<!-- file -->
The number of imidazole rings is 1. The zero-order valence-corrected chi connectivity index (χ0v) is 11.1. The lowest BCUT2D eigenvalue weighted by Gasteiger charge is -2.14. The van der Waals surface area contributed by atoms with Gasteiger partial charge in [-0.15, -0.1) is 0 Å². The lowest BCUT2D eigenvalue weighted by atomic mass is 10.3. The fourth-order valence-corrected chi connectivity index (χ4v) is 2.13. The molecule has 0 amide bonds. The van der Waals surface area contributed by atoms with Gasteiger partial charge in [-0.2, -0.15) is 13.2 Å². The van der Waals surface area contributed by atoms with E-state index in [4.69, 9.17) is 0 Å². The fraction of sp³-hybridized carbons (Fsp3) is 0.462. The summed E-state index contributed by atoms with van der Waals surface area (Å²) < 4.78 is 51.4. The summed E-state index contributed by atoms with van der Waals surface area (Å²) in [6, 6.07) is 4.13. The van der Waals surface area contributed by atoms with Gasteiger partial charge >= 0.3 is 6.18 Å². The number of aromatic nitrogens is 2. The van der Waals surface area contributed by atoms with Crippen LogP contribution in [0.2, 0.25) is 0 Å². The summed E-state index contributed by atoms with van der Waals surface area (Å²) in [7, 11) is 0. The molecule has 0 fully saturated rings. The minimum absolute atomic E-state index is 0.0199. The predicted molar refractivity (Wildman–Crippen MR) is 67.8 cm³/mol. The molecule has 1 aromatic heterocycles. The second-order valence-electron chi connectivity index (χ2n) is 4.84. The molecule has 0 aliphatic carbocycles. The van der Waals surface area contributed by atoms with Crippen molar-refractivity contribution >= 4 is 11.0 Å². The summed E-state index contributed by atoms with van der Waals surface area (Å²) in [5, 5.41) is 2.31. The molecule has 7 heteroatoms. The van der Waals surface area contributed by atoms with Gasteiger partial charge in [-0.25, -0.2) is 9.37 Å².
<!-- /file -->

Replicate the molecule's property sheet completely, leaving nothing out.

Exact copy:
The number of imidazole rings is 1. The zero-order valence-corrected chi connectivity index (χ0v) is 11.1. The lowest BCUT2D eigenvalue weighted by Gasteiger charge is -2.14. The van der Waals surface area contributed by atoms with Gasteiger partial charge in [-0.15, -0.1) is 0 Å². The lowest BCUT2D eigenvalue weighted by atomic mass is 10.3. The fourth-order valence-corrected chi connectivity index (χ4v) is 2.13. The molecule has 0 amide bonds. The van der Waals surface area contributed by atoms with Gasteiger partial charge in [-0.2, -0.15) is 13.2 Å². The van der Waals surface area contributed by atoms with E-state index in [4.69, 9.17) is 0 Å². The fraction of sp³-hybridized carbons (Fsp3) is 0.462. The summed E-state index contributed by atoms with van der Waals surface area (Å²) < 4.78 is 51.4. The summed E-state index contributed by atoms with van der Waals surface area (Å²) in [6, 6.07) is 4.13. The van der Waals surface area contributed by atoms with Gasteiger partial charge >= 0.3 is 6.18 Å². The number of aromatic nitrogens is 2. The van der Waals surface area contributed by atoms with Crippen LogP contribution in [0.2, 0.25) is 0 Å². The summed E-state index contributed by atoms with van der Waals surface area (Å²) in [7, 11) is 0. The molecule has 0 fully saturated rings. The minimum absolute atomic E-state index is 0.0199. The predicted molar refractivity (Wildman–Crippen MR) is 67.8 cm³/mol. The molecule has 1 aromatic heterocycles. The second-order valence-electron chi connectivity index (χ2n) is 4.84. The molecule has 0 aliphatic carbocycles. The van der Waals surface area contributed by atoms with Crippen molar-refractivity contribution >= 4 is 11.0 Å². The summed E-state index contributed by atoms with van der Waals surface area (Å²) in [5, 5.41) is 2.31. The molecule has 7 heteroatoms. The van der Waals surface area contributed by atoms with Gasteiger partial charge in [-0.25, -0.2) is 9.37 Å².